Wednesday, December 28, 2011

How to Make a Resolution That Sticks

With 2011 left with only 3 days left, we thought it would be timely for today's post to be about resolutions.

Often we hear of New Year's resolutions in the context of something that will be broken.  We hear about avoiding the gym in January as they'll be overcrowded, but in a month or so they'll be back to normal.  Part of this failure to commit to the New Year's resolutions is that we either tend to set goals either not thinking about what it'll take to get there, or we make a resolution that is too broad.  As we've said time and time again, it's all about specificity and prioritization.

In order to make a resolution sticky, you want to make sure that A) it's something that you honestly believe you can achieve, and B)you have a plan for.  

We always believe that people can do amazing things, but in order for people to achieve greatness, they also have to believe in themselves.  If you'd love to be an artist that works for a movie studio but don't really believe you could get a job at a movie studio, chances are, you're not going to work for a movie studio since you won't make working for a studio your priority. 

Sticking with our example, if you want to land that job at Dreamworks in the new year but fear that you aren't good enough to make it to Dreamworks, your resolutions shouldn't be to land a job there.  Your resolution should be to paint every day, or to do a sketch every morning or every day after you come home from work.  Maybe it's to take a few art classes or to download workshops.  It could also be to go to a counselor, or to read a book on self-confidence every month.  Either way, your focus should be on making a resolution that you can stick with.  Anyone can go to the library and get a book, or spend some time in a bookstore doing intense browsing through art books and magazines.  If you are reading this, chances are you have a pen or pencil to do a drawing daily, even if it's on grocery bags or the inside of envelopes.  Got junk mail or bills in the mail?  Then you've got something to draw on.  

If you have a large art goal as your resolution, think about breaking that large goal down into steps.  Instead of saying "I resolve to make $5,200 this year off selling my new comic," maybe think about saying "I'm going to make $100 per week off my comic sales," or "I'm going to submit my comics to a new comic store every week" or "I'm going to do one event every month that will bring in $434 in comic book sales."  

Figuring out what the actual goals needed to complete a resolution can also be very sobering, so don't be afraid to adjust your resolution.  If you hit your goal early, you can always ramp it up later in the year.  The key is to make sure that it's something that you honestly believe in your heart of hearts that you can do.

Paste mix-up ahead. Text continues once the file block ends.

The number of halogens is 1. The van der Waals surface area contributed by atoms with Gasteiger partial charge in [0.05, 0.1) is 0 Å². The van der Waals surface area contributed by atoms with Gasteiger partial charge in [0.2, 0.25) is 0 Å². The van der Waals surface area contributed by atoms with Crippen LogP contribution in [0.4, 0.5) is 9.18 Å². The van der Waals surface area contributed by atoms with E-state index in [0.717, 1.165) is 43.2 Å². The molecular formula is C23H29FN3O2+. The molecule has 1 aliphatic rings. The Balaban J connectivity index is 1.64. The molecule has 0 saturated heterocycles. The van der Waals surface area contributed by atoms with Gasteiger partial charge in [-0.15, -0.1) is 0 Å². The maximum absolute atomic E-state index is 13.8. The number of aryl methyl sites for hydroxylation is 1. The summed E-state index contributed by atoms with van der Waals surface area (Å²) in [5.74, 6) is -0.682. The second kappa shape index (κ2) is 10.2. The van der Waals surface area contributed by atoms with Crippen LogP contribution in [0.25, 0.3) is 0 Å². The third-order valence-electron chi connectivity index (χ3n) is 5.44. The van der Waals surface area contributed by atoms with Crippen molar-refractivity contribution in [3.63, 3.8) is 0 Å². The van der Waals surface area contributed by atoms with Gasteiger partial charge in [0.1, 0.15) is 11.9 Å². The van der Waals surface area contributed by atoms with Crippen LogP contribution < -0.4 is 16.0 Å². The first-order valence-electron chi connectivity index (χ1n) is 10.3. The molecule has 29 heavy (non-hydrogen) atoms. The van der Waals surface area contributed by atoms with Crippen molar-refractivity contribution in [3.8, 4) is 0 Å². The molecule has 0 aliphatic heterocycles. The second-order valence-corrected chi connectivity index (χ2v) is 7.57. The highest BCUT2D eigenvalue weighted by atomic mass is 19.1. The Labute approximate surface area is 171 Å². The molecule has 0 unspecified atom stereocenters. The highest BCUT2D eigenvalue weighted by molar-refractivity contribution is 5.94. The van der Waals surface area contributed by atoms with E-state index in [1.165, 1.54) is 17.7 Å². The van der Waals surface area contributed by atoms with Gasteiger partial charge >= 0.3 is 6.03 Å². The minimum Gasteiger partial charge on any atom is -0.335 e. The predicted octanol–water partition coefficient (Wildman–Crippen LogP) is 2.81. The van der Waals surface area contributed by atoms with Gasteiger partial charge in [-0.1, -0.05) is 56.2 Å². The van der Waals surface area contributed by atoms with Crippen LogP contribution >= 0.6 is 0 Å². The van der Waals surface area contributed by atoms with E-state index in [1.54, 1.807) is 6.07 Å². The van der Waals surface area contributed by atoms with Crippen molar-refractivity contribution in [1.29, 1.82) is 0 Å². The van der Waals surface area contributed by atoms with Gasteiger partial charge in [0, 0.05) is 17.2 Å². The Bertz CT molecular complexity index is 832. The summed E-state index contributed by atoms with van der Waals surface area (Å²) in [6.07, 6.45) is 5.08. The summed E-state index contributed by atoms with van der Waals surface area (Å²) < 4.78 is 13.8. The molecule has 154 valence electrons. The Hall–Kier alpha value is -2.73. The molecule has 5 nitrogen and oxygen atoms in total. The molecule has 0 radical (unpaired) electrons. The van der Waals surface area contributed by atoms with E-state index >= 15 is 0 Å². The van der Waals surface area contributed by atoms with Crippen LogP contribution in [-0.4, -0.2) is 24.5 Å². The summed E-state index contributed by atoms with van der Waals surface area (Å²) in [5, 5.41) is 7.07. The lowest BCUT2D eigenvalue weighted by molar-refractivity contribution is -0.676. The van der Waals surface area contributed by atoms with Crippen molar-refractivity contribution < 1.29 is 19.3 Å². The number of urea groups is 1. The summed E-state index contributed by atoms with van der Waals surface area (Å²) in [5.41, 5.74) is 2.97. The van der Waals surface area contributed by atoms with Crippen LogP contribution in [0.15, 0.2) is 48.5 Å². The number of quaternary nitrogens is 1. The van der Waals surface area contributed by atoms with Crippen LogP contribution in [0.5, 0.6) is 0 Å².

The other part of sticking to a resolution is about making a plan.  Even if your resolution is something that you believe you can do like a resolution to sketch every day, you still need to  make a plan.  By providing yourself with a detailed plan of how you're going to achieve your goal, you'll make it easier to finish it all the way through.  

Even if you don't make a detailed plan, you should still think about your resolution to see if it really fits.  If not, revise your resolution to make sure it does.  Make a resolution to paint every day?  What about when you're flying to that wedding for a weekend?  Are you going to bring your oils on the flight?  Are you going to have time to do them on holidays?  Figure out the rules to your resolution - if you do two drawings a day, can you skip one?  What about seven, do you get to skip a week?  

Our point is not to drag you down with the nitty-gritty, but you do have to think about your resolution to make sure that not only is it feasible, but also easy.  If you only draw once a month and you want to go up to once a day, every day, for a full year (or beyond), is that something that you even have time for?  What are you going to change to make that happen?  

Maybe you could make sure that you go to sleep 15 minutes later to get that last sketch in before you go to bed.  If so, then what about also keeping a sketchbook and a pencil on your bedstand?  If you're only painting once a month, then instead of going for a daily painting, what about making a resolution to paint once a week?  Or if you want that daily thing, what about just making at least one brush stroke per day?  In that case, you want your painting to get set-up where you can easily access it, and you want to make sure that you have your paints and brushes and everything right where you'd need them to be in order to do your daily work.  

Part of making a plan can also involve getting someone to hold you accountable to your resolution.  Have a friend check up with you weekly - every time you miss your mark, you owe them $20.  Sign a contract to make it legally binding.  While this punishment principle might not work for everyone, it is a potential plan you can make if having the hordes nipping at your heels inspires you to get things done.  Alternatively, you could also give your resolution buddy a sum of money, or some rewards in advance, to give you every time they check in and you're on track.  If you need that Pavlonian training, we say go for it.  

So if you're looking to make a resolution (or ten) for 2012, make sure it's something you believe you can do and make sure you have a plan.  Knowledge is power, kids, and now that you know how to make some killer resolutions for next year, what are they going to be?